Tories will change law to cut use of stop-and-search

Conservatives concerned that officers are abusing anti-terrorism legislation
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Indy Politics

Police use of stop-and-search powers under anti-terror legislation would be slashed back by a Conservative government. Amid fears that some officers are abusing their authority, the Tories would instruct police to use the powers more sparingly.

The number of stop-and-searches has trebled in a year, with police facing protests that they have targeted tourists, photographers and trainspotters under the legislation.

Yesterday the European Court of Human Rights ruled that the police right under the Terrorism Act of 2000 to question people without grounds for suspicion was illegal. Alan Johnson, the Home Secretary, vowed to fight the ruling. But Chris Grayling, the shadow Home Secretary, told The Independent that Tory ministers would issue strict guidance to police banning the indiscriminate use of counter-terror laws.

He also disclosed he was prepared to legislate to cut the number of public bodies entitled to launch "snooping operations" under laws designed to combat terrorism and serious crime.

He said: "If tough laws introduced to combat terrorism are used for other purposes, it will only serve to undermine the credibility of those laws and makes it more difficult to take effective action against terrorists in future.

"We have got to get away from the situation where many different parts of government are using these powers for purposes they are completely unsuited for."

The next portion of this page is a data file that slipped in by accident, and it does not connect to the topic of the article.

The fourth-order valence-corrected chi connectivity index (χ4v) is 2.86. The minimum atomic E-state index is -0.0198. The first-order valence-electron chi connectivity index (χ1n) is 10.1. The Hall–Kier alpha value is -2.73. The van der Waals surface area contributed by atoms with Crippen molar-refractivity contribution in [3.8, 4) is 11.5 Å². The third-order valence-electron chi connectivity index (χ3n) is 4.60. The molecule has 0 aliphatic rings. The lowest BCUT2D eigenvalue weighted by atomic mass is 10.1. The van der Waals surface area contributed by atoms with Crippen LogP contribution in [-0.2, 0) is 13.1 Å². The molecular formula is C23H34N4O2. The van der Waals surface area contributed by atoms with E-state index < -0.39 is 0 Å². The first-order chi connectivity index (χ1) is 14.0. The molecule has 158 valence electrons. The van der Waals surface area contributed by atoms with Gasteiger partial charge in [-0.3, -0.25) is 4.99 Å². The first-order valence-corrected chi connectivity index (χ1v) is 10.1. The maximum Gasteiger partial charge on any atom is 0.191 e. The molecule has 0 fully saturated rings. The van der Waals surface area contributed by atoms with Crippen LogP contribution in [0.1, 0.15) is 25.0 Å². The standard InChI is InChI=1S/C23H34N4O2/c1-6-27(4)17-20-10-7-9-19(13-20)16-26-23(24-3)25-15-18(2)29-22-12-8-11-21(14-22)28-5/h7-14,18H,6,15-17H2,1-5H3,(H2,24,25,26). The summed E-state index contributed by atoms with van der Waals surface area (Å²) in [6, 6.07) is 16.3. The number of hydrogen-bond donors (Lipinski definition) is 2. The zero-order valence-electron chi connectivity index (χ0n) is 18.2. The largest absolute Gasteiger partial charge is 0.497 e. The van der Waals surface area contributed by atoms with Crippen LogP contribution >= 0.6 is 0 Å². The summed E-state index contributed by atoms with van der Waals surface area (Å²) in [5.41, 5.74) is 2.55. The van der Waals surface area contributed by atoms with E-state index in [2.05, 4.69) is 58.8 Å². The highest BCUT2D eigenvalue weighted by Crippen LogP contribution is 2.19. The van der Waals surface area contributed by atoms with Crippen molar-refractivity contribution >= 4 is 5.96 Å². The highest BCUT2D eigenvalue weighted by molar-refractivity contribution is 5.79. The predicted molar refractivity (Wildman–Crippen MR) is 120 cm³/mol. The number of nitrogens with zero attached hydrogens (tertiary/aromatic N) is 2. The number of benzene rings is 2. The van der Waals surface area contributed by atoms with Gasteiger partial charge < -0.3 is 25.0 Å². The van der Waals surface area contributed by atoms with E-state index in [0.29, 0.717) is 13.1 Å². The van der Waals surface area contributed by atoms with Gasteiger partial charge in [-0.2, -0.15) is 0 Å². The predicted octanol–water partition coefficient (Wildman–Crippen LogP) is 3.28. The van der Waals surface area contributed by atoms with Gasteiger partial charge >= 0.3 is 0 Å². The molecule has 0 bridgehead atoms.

The European Court ruling was prompted by the case of Kevin Gillan and Pennie Quinton, who were both searched on the same day in 2003 close to an arms fair at the Excel Centre in London's Docklands. It had been designated under Section 44 of the Act as an area where police were entitled to use wide anti-terrorist powers.

Ms Quinton was a journalist filming near the arms fair, and had already shown police her press card, while Mr Gillan was riding his bicycle past the building. They decided to challenge the powers in the UK courts. The Court of Appeal and the House of Lords said the powers were legitimate given the risk of terrorism in London.

But yesterday the European Court of Human Rights rejected the Government's argument that Section 44 was a proportionate response. The Strasbourg judges said a police officer's decision to stop and search an individual was one based exclusively on the "hunch" or "professional intuition". Last night the Government pledged to try to overturn the ruling by taking the unusual step of appealing to the court's grand chamber. But legal experts said the court's unanimous decision (7-0) showed government lawyers would have a steep hill to climb.

Mr Johnson said: "Stop and search under Section 44 of the Terrorism Act 2000 is an important tool in a package of measures in the ongoing fight against terrorism. We are considering the judgment and will seek to appeal. Pending the outcome of this appeal, the police will continue to have these powers available to them." Not a single stop-and-search under the new anti-terrorism powers has resulted in a conviction for terrorism. Yet police officers in England and Wales used the powers to search nearly 200,000 people last year. The year before 124,687 people were searched, up from 41,924 in 2006-07.

After the ruling, Ms Quinton said: "The court has shown that Section 44 is an invasion of people's right to liberty and privacy." Corinna Ferguson, a legal adviser to the civil rights group Liberty and acting for Ms Quinton and Mr Gillan, said: "The public, police and Court of Human Rights all share our concerns for privacy, protest, race equality and community solidarity that come with this sloppy law."

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